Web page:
SOUTHERN MAN IMMIGRATION BLOG

Investor Category Changes

April 14, 2017
Iain MacLeod

In a few weeks’ time, new Investor Category rules will be rolled out. Government has indicated 27 May.

There is no change to those seeking a resident visa by investing NZ$10 million under the investor Plus category, the changes are only being made to the ‘Investor 2’ category.

This sub-category has traditionally been a points based assessment system where applicants claim points based on their age, business experience, an amount they wish to invest and who have an additional NZ$1m over and above the nominated investments for ‘settlement’ purposes.

This is not and never has been a ‘buy your way in’ policy but rather emphasised that those with wealth also had skills, acumen and perhaps more important than anything, linkages to the global business world.

Each year the number of places available for these investors was 300.

It has been moderately successful but dominated by investors from China which has given the Government pause for reflection, given the aim and objective is to build linkages through global business. China is our biggest trading partner and very important to the country but it became clear that the policy was too dominated by that one market. The policy also faltered owing to the crackdown by the Chinese Government on the transfer of funds out of their country in the recent past. Consequently, most investors from China have not been able to make their investments.

The number of places available under the category is being increased to 400 per year.

So, what are the major changes?

Mandatory English language testing has been introduced and points will be awarded based on the outcome. Although the Government hasn’t said as much this is clearly designed to try and broaden the number of countries from where these migrants come from.

The minimum investment amount has increased from $1.5 million to $3 million. At the same time the need for $1 million in additional settlement funds has been dropped.

Funds invested in ‘growth’ areas will attract additional points. The idea being to try and wean applicants away from lower risk Government bonds, which in reality don’t do a whole lot for New Zealand but are understandably preferred by investors for their guarantees and minimal risk. It is my opinion that the additional points for doing something more active with these investments won’t be of much interest to most investors; they’d rather invest more if pass marks demand in lower risk investments. We shall see.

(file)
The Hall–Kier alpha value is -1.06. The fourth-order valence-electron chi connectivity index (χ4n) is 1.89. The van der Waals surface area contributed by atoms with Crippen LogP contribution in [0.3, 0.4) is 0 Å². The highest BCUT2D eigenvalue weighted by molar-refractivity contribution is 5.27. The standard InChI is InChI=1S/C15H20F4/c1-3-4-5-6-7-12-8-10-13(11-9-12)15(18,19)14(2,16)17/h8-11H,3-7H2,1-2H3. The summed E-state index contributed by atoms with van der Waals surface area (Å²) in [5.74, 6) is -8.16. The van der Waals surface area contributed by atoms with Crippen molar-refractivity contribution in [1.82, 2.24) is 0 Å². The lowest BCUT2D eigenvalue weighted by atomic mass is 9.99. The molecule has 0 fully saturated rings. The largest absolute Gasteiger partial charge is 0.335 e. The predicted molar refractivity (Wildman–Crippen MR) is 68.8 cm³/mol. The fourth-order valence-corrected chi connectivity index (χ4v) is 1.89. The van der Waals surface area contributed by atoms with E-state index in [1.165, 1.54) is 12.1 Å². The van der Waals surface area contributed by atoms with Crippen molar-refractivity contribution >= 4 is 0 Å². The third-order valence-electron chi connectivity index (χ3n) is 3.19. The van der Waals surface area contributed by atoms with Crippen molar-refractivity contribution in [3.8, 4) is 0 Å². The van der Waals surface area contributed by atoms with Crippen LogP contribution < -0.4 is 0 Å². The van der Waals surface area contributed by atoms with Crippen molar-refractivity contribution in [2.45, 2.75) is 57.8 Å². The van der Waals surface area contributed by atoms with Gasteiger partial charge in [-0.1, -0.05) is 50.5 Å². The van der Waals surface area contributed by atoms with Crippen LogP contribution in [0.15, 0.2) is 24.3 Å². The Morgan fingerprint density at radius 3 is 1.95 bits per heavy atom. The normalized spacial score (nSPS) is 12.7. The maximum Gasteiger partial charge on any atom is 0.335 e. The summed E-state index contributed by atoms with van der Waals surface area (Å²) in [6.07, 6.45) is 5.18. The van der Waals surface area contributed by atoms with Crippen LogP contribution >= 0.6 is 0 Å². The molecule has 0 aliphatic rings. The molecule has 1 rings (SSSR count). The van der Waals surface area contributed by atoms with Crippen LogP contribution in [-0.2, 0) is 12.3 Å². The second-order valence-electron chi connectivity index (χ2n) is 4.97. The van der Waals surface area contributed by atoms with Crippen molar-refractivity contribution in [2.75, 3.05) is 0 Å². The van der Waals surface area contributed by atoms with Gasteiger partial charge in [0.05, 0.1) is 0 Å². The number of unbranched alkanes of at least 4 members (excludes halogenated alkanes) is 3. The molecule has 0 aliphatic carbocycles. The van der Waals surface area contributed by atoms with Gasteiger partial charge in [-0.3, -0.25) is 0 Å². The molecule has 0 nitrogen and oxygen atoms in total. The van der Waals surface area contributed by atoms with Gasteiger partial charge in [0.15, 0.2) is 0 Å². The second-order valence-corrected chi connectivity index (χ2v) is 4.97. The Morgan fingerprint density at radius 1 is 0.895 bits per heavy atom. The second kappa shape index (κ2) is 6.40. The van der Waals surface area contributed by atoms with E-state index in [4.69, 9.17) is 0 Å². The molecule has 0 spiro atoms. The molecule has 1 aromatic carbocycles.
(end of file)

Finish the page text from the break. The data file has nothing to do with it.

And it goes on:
Increased weighting on business experience as a percentage of a points claim. A smart move given New Zealand is more interested in the skills sets and ‘linkages’ investors can bring.

The big unknown is what the pass mark will be and where it will be set.

My sources suggest that the pass mark will be set relatively close to where it lies today, around 70. The type of person likely to qualify today will continue to qualify come launch day, if their English is good enough. This is simply to offer some consistent signals to potential investors which is to be applauded.

The change to English language requirements will also shape the pass mark. When the Government looked like it might be able to fill its 300-place quota two years ago they let the pass mark ’float’ off its minimum of 20 points. This resulted in creating a blind tender process where investors had to claim far more than the minimum investment amount of $1.5m to be certain of selection. As happens when there is scarcity and high demand the pass mark went through the roof (85-89 points) and, certainty for most investors, meant they’d agree to invest at least $3-5million.

That all went pear shaped given most applicants were from China (over 90%) and when their government cracked down on export of funds to support its currency our policy effectively collapsed.

This time with English being so important it will, in my view, act as a brake to pass mark increases as applicants will need to demonstrate a good command of English.

In essence, the changes are relatively modest in terms of criteria but significant for those from non-English speaking markets of whom we may see far fewer applicants unless they are willing to invest significant funds to compensate.

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